Uricchios Trattoria

Uricchios Trattoria

MACRO Rome – Part 3

Greg Jager

With a skill for creating fun and sharp shapes, the MACRO had Jager design one of the museums walls, which would serve as a place where other exhibits would be displayed. Eager to continue his aesthetic obsession with late 20th century style bold shapes, the squares, parallel lines and triangles that he formulates look in part nostalgic to many designs of 80’s fashion and at the same time the more lively colour palette gives it somehow an up to date sense. These simple yet vibrant designs may inspire visitors to add new shapes to their own workspace, or to create new lines and angled shapes in more unconventional spaces. Adding his style and flair to the already great looking area inside the MACRO is another fantastic way of jamming as many talented people into the same space at once, as their work contributes in part to the create a total collective.

Maurizio Savini

This sculptor more famously known for creating pieces out of chewing gum was commissioned to design a small space inside the Asylum. A modest sized room perfect for meetings has now become a bright yellow area covered with a minimal design of a landscape on each wall. With the low-poly map creating the negative space in the images, black string is used to separate the areas out allowing for the piece to come of the walls slightly. This minimal yet recognisable work is another idea that guests can take away to make their own living rooms or bedrooms more (or less) dramatic.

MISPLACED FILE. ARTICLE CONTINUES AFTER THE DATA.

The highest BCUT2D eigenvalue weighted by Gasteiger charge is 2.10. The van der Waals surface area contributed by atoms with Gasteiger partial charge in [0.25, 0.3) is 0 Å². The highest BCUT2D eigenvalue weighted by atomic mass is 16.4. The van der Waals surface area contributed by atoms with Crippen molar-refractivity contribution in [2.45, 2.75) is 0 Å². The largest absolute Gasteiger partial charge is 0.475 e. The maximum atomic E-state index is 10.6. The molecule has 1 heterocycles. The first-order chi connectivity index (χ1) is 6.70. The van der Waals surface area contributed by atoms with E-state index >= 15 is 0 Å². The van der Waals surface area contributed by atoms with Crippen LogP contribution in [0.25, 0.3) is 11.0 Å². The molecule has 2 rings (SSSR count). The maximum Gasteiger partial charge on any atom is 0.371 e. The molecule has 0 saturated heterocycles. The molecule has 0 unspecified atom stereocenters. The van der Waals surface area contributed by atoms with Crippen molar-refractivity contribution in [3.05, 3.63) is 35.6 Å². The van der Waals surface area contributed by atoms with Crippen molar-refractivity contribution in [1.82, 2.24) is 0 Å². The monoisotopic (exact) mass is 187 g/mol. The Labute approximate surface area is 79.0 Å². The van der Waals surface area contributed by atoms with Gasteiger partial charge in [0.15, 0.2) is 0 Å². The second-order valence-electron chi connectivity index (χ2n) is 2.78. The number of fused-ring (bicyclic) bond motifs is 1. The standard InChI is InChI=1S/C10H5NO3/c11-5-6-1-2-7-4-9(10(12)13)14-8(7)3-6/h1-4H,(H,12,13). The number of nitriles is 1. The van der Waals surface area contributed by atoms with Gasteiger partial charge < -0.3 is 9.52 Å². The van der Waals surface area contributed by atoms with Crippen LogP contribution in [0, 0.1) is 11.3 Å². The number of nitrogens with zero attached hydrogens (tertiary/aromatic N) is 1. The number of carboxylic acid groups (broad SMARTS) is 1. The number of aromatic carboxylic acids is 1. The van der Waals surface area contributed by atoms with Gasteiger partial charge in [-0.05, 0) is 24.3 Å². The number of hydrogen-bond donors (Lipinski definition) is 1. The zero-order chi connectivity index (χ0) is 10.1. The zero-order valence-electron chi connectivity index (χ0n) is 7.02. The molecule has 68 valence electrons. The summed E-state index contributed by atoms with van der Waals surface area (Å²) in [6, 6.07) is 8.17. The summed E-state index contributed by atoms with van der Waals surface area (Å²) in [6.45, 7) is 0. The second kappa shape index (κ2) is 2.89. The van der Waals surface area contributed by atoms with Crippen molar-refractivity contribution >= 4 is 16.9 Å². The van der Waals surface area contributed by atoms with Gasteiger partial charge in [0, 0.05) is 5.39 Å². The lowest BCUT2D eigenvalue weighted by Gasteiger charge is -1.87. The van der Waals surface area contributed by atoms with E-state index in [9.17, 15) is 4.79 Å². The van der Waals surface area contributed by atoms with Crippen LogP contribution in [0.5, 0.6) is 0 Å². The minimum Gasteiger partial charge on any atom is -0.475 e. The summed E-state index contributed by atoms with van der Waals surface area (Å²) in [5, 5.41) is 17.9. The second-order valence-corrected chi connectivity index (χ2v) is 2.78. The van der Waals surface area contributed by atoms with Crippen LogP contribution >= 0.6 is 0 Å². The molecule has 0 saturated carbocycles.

Another interactive piece that guests will love (unless you have a fear of balloons), this fun and simple example of how space can be radically changed takes place on one of the bridge walkways in the MACRO. The narrow and fully enclosed glass-topped bridge has been absolutely packed with oversized balloons, but not so rammed that visitors can’t squeeze their way through the quirky interactive piece. Feel free to jump, hug, bounce on and throw the balloons in here as they are immune from popping and escaping the tiny tunnel they inhabit. Although this may seem more like a display at a children’s party, the use of space is entertaining and gives all who visit a break from the wide open gallery floors. There is no doubt that if more museums had exhibits like this, their attendances would be dramatically different.

With many of these features still on display and more to come, the Asylum at the MACRO is happily breaking the norm in ways that visitors new and old will adore. With a calendar that is as spontaneous as the events that go on inside here, it is best to keep an eye on what’s coming up before you make your way there. Future exhibitions however feature everything from yoga, video meetings, live flute performances and live battles between writers and graffiti artists. This inclusive and admission free format promises to change the future of modern art, the way people ingest it and the future of museums in general.